One of China’s most successful economic cities will be banning electric bicycles, reported the China Daily.
Shenzhen, situated just north of Hong Kong was one of the first economic zones set up for export from China to the west, and by some measures is considered one of the most successful cities in China.
It’s teeming ports are the third largest in China after Shanghai and Hong Hong, and workers come and go on electric bikes, scooters, and in lesser and lesser numbers every day, human powered bicycles.
But now officials have placed a six-month ban on electric bicycles, deeming them too dangerous in traffic for pedestrians and regular cyclists.
The measure is to go into effect on June 30th, with oral warnings at first, followed by fines of 200 yuan or $31 each time a person is caught using an electric bicycle. The irony is that according to reports from the China Daily, few people there are planning to obey the new law.
The measures by the Chinese officials points to the growing realization that between human powered bicycles and cars, there is little room for anything else. But some people feel that if that is the case, maybe cars should be banned instead.
This same contradiction appears to be coming true in New York City where we reported this month that a huge underground of delivery personnel using illegal electric bikes has grown exponentially in the city, possibly contributing to the growing speed, and danger of the bikes to pedestrians and other cyclists. But assuredly those dangers are worse given the crowded nature of the city, and the number of motor vehicles, which far outnumber bicycles of any kind.
The new measures in Shenzhen also point up a number of inherent contradictions for local government. For one, the city is one of the biggest producers of electric bikes in the world, and possibly also one of the biggest users, with a reported 500,000 on the roads today.
According to Shenzhen traffic police bureau, last year 64 people were killed and 233 were injured in 268 accidents caused by e-bikes. The bikes accounted for 15.7 percent of all road accidents in the city in 2010.
Apparently other cities in China are watching to see how the temporary ban works out, including Quanzhou and Xiamen in the Fujan province, and Chengdu, the largest city in the Sichuan province, because they are also considering bans.
But some people powered bicycle riders are in favor of the ban, such as Hu Xiaolin, 31, who said that her right ankle was broken by a speeding electric bicycle.
Another Shenzhenite agreed, saying the electric bikes are very fast, and heavier, like “moving bombs.” “Of course it provides convenience to a group of people, but the fact is it brings more danger to the rest. I totally agree with the ban,” said Maybah2011, an online commentator to the China Daily.
Still the rules stand to make fools of all the new electric bike users, who have no intention of giving them up. Like Shang Rupeng who said, “I bought an electric bicycle last June and now it’s my major transport tool. The buses are too crowded during rush hours. It’s often very awkward for me, especially in summer. I hate the feeling of being sucked into the crowds, with other people’s bodies pasted to mine.”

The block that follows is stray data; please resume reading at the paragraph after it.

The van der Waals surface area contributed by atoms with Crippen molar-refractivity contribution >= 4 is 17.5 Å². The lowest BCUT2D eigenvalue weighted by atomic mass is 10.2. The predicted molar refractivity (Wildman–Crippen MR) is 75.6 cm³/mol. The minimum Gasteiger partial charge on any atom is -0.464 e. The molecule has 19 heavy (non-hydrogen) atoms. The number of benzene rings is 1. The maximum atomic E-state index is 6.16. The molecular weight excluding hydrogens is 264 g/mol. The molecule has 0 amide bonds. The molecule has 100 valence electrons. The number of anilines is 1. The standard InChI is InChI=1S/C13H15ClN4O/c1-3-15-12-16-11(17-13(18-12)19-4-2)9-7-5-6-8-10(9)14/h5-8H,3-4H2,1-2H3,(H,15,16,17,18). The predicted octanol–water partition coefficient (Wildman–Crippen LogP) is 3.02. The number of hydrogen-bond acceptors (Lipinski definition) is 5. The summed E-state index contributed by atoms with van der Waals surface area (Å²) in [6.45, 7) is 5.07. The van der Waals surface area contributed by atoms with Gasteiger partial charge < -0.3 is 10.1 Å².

Chen Liangliang, 27, also doesn’t buy the safety reasons being touted by the authorities. “If they look at figures, they would find the number of motor vehicle accidents is at least five times higher than non-motor ones. According to their logic, why don’t they ban all the cars?”
The China Daily source did not provide the number of motorists that now cram into Shenzhen’s streets. Cars have become a major traffic source in China, replacing many roads which were once the domain of cyclists, and indeed, running cyclists off the road.
What’s more, Shenzhen has a big stake economically in electric bikes, so the contradiction that they might ban them may be laughable to some: Out of the 1,000 factories in China that produce electric bicycles, 200 are in Shenzhen. Annual output of Shenzhen’s e-bike industry is valued at 1.6 billion yuan, or approximately $247 million.
Total output of electric bicycles being produced in China grew by 33% from 2009 to 2010, from 22.2 million, to 29.5 million.
Local delivery companies have articulated to the China Daily that they cannot give up their electric bikes without a severe impact on their business. And private residents report that they have no intention of giving up their new form of transport that in some cases cost them an entire month’s wages, or about 2400 yuan.
Most disturbing in the China Daily account is that electric bikes though manufactured to go only about 20 miles per hour are quickly and easily rigged to go much faster. And that buyers of the bikes are only interested in them because they can get to their destination quicker than a normal bike. The electric bikes are also heavier.
In other words, the evidence suggests that the electric bikes are not being used like bicycles but like scooters–the same way they are being used in New York City.